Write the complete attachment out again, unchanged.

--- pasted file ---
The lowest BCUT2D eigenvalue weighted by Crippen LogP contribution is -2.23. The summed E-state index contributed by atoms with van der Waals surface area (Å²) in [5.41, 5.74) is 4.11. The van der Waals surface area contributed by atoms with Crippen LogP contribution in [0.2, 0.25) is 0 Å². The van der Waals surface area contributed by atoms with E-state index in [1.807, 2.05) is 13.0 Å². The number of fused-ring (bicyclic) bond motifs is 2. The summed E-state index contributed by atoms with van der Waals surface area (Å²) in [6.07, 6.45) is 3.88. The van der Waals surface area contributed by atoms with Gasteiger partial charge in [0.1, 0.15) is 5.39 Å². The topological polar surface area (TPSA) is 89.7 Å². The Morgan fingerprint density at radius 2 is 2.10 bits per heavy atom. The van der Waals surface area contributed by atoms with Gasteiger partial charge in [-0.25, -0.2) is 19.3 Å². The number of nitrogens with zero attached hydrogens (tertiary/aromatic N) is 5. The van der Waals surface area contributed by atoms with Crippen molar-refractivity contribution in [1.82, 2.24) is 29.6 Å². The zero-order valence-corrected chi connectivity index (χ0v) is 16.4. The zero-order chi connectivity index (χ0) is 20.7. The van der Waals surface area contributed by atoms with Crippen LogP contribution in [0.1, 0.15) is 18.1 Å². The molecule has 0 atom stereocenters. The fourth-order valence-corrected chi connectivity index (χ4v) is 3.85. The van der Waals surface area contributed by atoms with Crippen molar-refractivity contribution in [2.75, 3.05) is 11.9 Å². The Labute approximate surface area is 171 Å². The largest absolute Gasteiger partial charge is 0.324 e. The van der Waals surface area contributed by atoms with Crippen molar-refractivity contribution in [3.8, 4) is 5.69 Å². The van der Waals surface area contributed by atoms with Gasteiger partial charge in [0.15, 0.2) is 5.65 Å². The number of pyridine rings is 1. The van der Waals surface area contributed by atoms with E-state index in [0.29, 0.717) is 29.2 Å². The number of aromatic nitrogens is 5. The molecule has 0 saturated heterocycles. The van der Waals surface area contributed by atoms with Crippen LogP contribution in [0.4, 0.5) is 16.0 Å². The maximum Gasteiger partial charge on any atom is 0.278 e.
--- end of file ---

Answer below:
The lowest BCUT2D eigenvalue weighted by Crippen LogP contribution is -2.23. The summed E-state index contributed by atoms with van der Waals surface area (Å²) in [5.41, 5.74) is 4.11. The van der Waals surface area contributed by atoms with Crippen LogP contribution in [0.2, 0.25) is 0 Å². The van der Waals surface area contributed by atoms with E-state index in [1.807, 2.05) is 13.0 Å². The number of fused-ring (bicyclic) bond motifs is 2. The summed E-state index contributed by atoms with van der Waals surface area (Å²) in [6.07, 6.45) is 3.88. The van der Waals surface area contributed by atoms with Gasteiger partial charge in [0.1, 0.15) is 5.39 Å². The topological polar surface area (TPSA) is 89.7 Å². The Morgan fingerprint density at radius 2 is 2.10 bits per heavy atom. The van der Waals surface area contributed by atoms with Gasteiger partial charge in [-0.25, -0.2) is 19.3 Å². The number of nitrogens with zero attached hydrogens (tertiary/aromatic N) is 5. The van der Waals surface area contributed by atoms with Crippen molar-refractivity contribution in [1.82, 2.24) is 29.6 Å². The zero-order valence-corrected chi connectivity index (χ0v) is 16.4. The zero-order chi connectivity index (χ0) is 20.7. The van der Waals surface area contributed by atoms with Crippen LogP contribution in [0.1, 0.15) is 18.1 Å². The molecule has 0 atom stereocenters. The fourth-order valence-corrected chi connectivity index (χ4v) is 3.85. The van der Waals surface area contributed by atoms with Crippen molar-refractivity contribution in [2.75, 3.05) is 11.9 Å². The Labute approximate surface area is 171 Å². The largest absolute Gasteiger partial charge is 0.324 e. The van der Waals surface area contributed by atoms with Crippen molar-refractivity contribution in [3.8, 4) is 5.69 Å². The van der Waals surface area contributed by atoms with Gasteiger partial charge in [0.15, 0.2) is 5.65 Å². The number of pyridine rings is 1. The van der Waals surface area contributed by atoms with E-state index in [0.29, 0.717) is 29.2 Å². The number of aromatic nitrogens is 5. The molecule has 0 saturated heterocycles. The van der Waals surface area contributed by atoms with Crippen LogP contribution in [0.4, 0.5) is 16.0 Å². The maximum Gasteiger partial charge on any atom is 0.278 e.